You don’t have a seller on the other side when you purchase the latest food coin on Uniswap. As a matter of fact, an algorithm manages the whole transaction alongside taking care of governance of the pool. Furthermore, the algorithm also leverages information about different trades in the pool, thereby playing a significant role in pricing.
Another interesting fact about liquidity pools DeFi is the feasibility for anyone to become a liquidity provider. Therefore, it is reasonable to assume liquidity providers as the counterparty in such cases without exact similarities with the order book model.
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Uses of Liquidity Pools
Many of the best liquidity pools gained popularity in 2020. As of now, Uniswap is the most popular decentralized exchange credited for operations of some of the biggest liquidity pools. Interestingly, the USD-ETH pool has almost $250 million locked in it. Some of the other notable pools you can find on Uniswap include ETH-USDT, WBTC-ETH, and DAI-ETH. As noted previously, Balancer, SushiSwap, and Curve Finance are also some of the exchanges using DeFi liquidity pools.
Balancer provides support for almost eight tokens in a pool, while Curve pools provide multi-token support with a specific focus on stablecoins. On the other hand, SushiSwap basically serves as a virtual clone of Uniswap. With so many promising applications of the liquidity pool concept, it is reasonable to wonder about their other promising uses. Since liquidity pooling is quite a simple concept, you can use it in many other ways.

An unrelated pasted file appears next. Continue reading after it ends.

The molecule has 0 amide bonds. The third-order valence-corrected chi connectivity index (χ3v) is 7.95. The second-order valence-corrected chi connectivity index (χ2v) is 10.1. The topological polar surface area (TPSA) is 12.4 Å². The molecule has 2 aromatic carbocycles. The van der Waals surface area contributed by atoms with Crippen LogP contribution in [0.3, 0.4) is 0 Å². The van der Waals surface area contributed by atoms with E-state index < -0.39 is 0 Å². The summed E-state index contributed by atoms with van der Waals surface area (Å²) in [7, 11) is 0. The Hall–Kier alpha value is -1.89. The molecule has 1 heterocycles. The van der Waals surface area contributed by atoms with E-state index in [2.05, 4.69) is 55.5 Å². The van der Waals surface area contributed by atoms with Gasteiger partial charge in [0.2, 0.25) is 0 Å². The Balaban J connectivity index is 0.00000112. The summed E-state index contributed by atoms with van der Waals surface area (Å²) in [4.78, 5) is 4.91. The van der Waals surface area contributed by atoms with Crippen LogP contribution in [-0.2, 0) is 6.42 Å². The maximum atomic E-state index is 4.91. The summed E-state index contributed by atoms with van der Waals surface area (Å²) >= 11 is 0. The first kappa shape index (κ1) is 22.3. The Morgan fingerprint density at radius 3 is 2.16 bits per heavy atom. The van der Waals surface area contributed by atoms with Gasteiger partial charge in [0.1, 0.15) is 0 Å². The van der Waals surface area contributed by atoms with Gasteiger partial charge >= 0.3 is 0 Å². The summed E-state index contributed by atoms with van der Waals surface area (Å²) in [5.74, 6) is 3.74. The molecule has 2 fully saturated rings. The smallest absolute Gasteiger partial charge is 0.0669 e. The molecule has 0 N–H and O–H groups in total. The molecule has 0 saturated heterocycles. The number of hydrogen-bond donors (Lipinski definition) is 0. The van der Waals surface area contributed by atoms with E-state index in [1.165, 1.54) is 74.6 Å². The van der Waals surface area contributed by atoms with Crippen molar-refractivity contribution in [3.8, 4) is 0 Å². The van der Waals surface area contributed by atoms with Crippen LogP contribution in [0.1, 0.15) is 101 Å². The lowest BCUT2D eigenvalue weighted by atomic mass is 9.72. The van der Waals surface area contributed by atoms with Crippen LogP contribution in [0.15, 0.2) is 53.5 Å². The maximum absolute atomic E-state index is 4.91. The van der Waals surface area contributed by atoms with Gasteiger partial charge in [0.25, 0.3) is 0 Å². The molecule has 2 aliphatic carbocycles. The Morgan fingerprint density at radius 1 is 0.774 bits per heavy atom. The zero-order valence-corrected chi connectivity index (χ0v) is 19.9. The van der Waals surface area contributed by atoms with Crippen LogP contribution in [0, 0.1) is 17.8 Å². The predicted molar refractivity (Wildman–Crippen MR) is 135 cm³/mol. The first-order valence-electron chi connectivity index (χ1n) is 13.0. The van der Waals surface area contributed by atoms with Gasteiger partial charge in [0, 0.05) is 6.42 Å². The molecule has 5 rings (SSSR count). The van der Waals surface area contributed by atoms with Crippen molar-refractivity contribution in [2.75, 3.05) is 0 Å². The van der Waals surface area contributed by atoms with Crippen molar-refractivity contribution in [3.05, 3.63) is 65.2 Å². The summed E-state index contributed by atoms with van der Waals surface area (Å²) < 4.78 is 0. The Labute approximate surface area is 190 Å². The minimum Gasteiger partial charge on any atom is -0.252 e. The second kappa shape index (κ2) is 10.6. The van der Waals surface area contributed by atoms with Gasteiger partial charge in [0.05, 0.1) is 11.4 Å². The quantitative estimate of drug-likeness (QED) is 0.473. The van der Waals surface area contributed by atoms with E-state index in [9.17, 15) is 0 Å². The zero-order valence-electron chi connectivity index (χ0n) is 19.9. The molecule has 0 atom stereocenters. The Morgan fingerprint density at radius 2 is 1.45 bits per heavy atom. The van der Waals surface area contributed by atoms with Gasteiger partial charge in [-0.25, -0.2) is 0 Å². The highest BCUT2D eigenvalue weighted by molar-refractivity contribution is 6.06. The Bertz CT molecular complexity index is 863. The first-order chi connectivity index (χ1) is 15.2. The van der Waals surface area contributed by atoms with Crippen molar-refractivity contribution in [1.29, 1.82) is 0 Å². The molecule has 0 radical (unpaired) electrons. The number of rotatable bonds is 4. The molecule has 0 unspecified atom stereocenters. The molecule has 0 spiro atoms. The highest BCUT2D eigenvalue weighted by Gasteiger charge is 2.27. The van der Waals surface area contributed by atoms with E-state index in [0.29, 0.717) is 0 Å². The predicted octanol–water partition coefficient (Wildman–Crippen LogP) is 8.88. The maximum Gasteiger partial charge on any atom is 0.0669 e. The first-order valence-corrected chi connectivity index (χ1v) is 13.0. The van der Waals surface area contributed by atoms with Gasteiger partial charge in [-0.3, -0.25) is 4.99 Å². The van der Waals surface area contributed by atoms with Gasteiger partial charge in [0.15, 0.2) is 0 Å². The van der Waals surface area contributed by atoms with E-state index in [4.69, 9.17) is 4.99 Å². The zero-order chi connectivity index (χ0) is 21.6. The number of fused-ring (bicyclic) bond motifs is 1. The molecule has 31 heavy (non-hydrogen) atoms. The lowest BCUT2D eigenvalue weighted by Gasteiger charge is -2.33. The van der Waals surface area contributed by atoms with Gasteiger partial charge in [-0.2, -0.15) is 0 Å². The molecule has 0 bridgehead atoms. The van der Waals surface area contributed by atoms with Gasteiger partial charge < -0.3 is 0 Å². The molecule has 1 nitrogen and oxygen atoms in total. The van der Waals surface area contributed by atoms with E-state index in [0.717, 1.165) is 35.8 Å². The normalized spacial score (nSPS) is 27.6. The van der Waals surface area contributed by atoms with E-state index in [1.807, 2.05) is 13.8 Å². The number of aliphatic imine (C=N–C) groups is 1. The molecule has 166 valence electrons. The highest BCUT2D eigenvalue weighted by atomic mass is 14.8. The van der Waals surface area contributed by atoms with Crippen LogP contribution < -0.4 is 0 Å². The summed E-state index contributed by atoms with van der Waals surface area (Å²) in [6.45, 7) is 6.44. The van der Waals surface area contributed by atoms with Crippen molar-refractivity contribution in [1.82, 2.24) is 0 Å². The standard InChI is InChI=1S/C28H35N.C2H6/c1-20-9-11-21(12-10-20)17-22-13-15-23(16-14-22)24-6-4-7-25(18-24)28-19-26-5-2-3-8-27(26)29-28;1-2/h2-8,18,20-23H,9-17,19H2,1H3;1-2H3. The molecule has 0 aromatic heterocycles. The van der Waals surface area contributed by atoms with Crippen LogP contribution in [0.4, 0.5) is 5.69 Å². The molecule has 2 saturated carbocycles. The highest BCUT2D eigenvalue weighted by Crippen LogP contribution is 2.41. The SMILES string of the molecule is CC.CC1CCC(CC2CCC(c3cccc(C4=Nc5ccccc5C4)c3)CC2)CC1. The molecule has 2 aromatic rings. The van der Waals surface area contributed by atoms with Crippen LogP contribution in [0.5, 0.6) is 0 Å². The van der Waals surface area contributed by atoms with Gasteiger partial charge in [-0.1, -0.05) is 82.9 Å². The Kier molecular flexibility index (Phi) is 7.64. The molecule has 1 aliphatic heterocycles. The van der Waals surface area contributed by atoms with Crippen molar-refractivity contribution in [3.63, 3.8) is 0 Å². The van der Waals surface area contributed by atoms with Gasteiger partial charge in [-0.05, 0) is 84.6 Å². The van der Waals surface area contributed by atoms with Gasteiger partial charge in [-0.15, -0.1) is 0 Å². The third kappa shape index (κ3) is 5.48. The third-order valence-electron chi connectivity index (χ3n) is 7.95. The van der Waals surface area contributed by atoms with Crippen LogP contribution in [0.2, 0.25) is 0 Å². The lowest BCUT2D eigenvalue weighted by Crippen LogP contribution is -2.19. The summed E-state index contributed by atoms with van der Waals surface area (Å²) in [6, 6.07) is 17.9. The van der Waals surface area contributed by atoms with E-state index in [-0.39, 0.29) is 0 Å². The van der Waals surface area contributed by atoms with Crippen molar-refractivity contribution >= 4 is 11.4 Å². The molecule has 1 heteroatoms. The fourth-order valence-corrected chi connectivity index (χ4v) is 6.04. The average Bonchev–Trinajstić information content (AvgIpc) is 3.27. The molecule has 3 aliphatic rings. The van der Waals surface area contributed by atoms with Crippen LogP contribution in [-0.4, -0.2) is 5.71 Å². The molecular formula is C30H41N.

The first interesting use case explained clearly focuses on liquidity mining or yield farming. Liquidity pooling offers the foundation for automated yield-generating platforms such as Yearn Finance. Users could add their funds in pools on these platforms, which are used later for generating yield.
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Liquidity mining also presents a productive solution for the distribution of new tokens to the right people in different crypto projects. The algorithmic distribution of tokens to users who have placed their tokens in liquidity pool provides better efficiency. Subsequently, the newly minted tokens are distributed according to the share of each user in the liquidity pool.
However, it is important to remember that such tokens could also come from other liquidity pools, also referred to as pool tokens. For instance, users lending funds to Compound or offering liquidity to Uniswap would get the tokens representing their share. You could deposit the tokens in another pool to earn viable returns.